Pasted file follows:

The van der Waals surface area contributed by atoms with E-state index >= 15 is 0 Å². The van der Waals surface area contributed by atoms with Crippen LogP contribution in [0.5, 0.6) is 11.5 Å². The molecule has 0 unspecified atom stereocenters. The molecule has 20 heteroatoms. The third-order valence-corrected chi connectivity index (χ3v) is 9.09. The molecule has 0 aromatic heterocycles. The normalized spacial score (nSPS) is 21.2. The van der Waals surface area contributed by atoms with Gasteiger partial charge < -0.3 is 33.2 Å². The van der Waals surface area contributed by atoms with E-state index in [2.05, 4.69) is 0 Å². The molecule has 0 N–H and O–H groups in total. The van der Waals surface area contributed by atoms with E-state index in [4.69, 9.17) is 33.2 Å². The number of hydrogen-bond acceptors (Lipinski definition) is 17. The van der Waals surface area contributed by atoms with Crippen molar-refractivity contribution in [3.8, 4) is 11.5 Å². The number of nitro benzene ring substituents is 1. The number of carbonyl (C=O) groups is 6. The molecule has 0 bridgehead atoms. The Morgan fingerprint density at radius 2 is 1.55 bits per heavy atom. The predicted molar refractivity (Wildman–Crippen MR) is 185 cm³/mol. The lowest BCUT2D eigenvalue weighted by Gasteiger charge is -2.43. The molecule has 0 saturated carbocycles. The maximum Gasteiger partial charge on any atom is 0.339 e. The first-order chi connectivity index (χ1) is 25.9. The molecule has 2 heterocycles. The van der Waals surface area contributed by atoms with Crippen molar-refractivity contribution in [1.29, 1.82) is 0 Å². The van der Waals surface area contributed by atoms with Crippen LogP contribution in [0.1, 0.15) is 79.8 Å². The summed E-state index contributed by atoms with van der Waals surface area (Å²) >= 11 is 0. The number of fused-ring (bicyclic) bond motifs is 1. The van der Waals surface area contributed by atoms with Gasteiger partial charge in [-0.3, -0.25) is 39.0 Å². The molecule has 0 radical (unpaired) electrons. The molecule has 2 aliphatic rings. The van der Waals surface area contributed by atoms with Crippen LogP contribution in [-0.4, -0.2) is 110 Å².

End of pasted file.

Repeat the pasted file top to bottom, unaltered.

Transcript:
The van der Waals surface area contributed by atoms with E-state index >= 15 is 0 Å². The van der Waals surface area contributed by atoms with Crippen LogP contribution in [0.5, 0.6) is 11.5 Å². The molecule has 0 unspecified atom stereocenters. The molecule has 20 heteroatoms. The third-order valence-corrected chi connectivity index (χ3v) is 9.09. The molecule has 0 aromatic heterocycles. The normalized spacial score (nSPS) is 21.2. The van der Waals surface area contributed by atoms with Gasteiger partial charge < -0.3 is 33.2 Å². The van der Waals surface area contributed by atoms with E-state index in [2.05, 4.69) is 0 Å². The molecule has 0 N–H and O–H groups in total. The van der Waals surface area contributed by atoms with E-state index in [4.69, 9.17) is 33.2 Å². The number of hydrogen-bond acceptors (Lipinski definition) is 17. The van der Waals surface area contributed by atoms with Crippen molar-refractivity contribution in [3.8, 4) is 11.5 Å². The number of nitro benzene ring substituents is 1. The number of carbonyl (C=O) groups is 6. The molecule has 0 bridgehead atoms. The Morgan fingerprint density at radius 2 is 1.55 bits per heavy atom. The predicted molar refractivity (Wildman–Crippen MR) is 185 cm³/mol. The lowest BCUT2D eigenvalue weighted by Gasteiger charge is -2.43. The molecule has 0 saturated carbocycles. The maximum Gasteiger partial charge on any atom is 0.339 e. The first-order chi connectivity index (χ1) is 25.9. The molecule has 2 heterocycles. The van der Waals surface area contributed by atoms with Crippen molar-refractivity contribution in [1.29, 1.82) is 0 Å². The van der Waals surface area contributed by atoms with Crippen LogP contribution in [0.1, 0.15) is 79.8 Å². The summed E-state index contributed by atoms with van der Waals surface area (Å²) >= 11 is 0. The number of fused-ring (bicyclic) bond motifs is 1. The van der Waals surface area contributed by atoms with Gasteiger partial charge in [-0.3, -0.25) is 39.0 Å². The molecule has 0 radical (unpaired) electrons. The molecule has 2 aliphatic rings. The van der Waals surface area contributed by atoms with Crippen LogP contribution in [-0.4, -0.2) is 110 Å².